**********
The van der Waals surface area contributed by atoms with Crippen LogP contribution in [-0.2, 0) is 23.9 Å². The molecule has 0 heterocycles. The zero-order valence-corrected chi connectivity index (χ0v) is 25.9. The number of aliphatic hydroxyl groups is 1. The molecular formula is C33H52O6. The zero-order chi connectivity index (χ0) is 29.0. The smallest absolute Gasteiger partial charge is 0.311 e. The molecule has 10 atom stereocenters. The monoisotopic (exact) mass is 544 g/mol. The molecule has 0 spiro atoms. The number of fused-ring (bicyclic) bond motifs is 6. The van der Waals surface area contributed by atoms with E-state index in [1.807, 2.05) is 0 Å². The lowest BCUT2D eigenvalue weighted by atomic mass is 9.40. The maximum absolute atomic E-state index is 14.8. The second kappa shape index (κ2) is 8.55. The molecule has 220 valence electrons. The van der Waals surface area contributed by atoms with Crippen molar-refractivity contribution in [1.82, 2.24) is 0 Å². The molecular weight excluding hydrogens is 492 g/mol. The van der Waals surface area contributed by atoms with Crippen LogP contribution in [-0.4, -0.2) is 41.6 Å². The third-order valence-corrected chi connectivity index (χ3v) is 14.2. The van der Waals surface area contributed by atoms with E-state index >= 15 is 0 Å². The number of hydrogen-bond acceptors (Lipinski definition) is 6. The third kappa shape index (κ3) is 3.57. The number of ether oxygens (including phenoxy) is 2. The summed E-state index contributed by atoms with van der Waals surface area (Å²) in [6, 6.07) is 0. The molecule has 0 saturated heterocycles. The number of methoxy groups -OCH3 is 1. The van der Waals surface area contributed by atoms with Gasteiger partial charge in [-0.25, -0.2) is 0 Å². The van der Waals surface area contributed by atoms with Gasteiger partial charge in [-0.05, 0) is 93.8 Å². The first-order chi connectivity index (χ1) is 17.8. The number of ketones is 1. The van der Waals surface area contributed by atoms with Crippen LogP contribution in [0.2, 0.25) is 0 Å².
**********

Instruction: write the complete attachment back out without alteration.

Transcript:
The van der Waals surface area contributed by atoms with Crippen LogP contribution in [-0.2, 0) is 23.9 Å². The molecule has 0 heterocycles. The zero-order valence-corrected chi connectivity index (χ0v) is 25.9. The number of aliphatic hydroxyl groups is 1. The molecular formula is C33H52O6. The zero-order chi connectivity index (χ0) is 29.0. The smallest absolute Gasteiger partial charge is 0.311 e. The molecule has 10 atom stereocenters. The monoisotopic (exact) mass is 544 g/mol. The molecule has 0 spiro atoms. The number of fused-ring (bicyclic) bond motifs is 6. The van der Waals surface area contributed by atoms with E-state index in [1.807, 2.05) is 0 Å². The lowest BCUT2D eigenvalue weighted by atomic mass is 9.40. The maximum absolute atomic E-state index is 14.8. The second kappa shape index (κ2) is 8.55. The molecule has 220 valence electrons. The van der Waals surface area contributed by atoms with Crippen molar-refractivity contribution in [1.82, 2.24) is 0 Å². The molecular weight excluding hydrogens is 492 g/mol. The van der Waals surface area contributed by atoms with Crippen LogP contribution in [-0.4, -0.2) is 41.6 Å². The third-order valence-corrected chi connectivity index (χ3v) is 14.2. The van der Waals surface area contributed by atoms with E-state index >= 15 is 0 Å². The number of hydrogen-bond acceptors (Lipinski definition) is 6. The third kappa shape index (κ3) is 3.57. The number of ether oxygens (including phenoxy) is 2. The summed E-state index contributed by atoms with van der Waals surface area (Å²) in [6, 6.07) is 0. The molecule has 0 saturated heterocycles. The number of methoxy groups -OCH3 is 1. The van der Waals surface area contributed by atoms with Gasteiger partial charge in [-0.25, -0.2) is 0 Å². The van der Waals surface area contributed by atoms with Gasteiger partial charge in [-0.05, 0) is 93.8 Å². The first-order chi connectivity index (χ1) is 17.8. The number of ketones is 1. The van der Waals surface area contributed by atoms with Crippen LogP contribution in [0.2, 0.25) is 0 Å².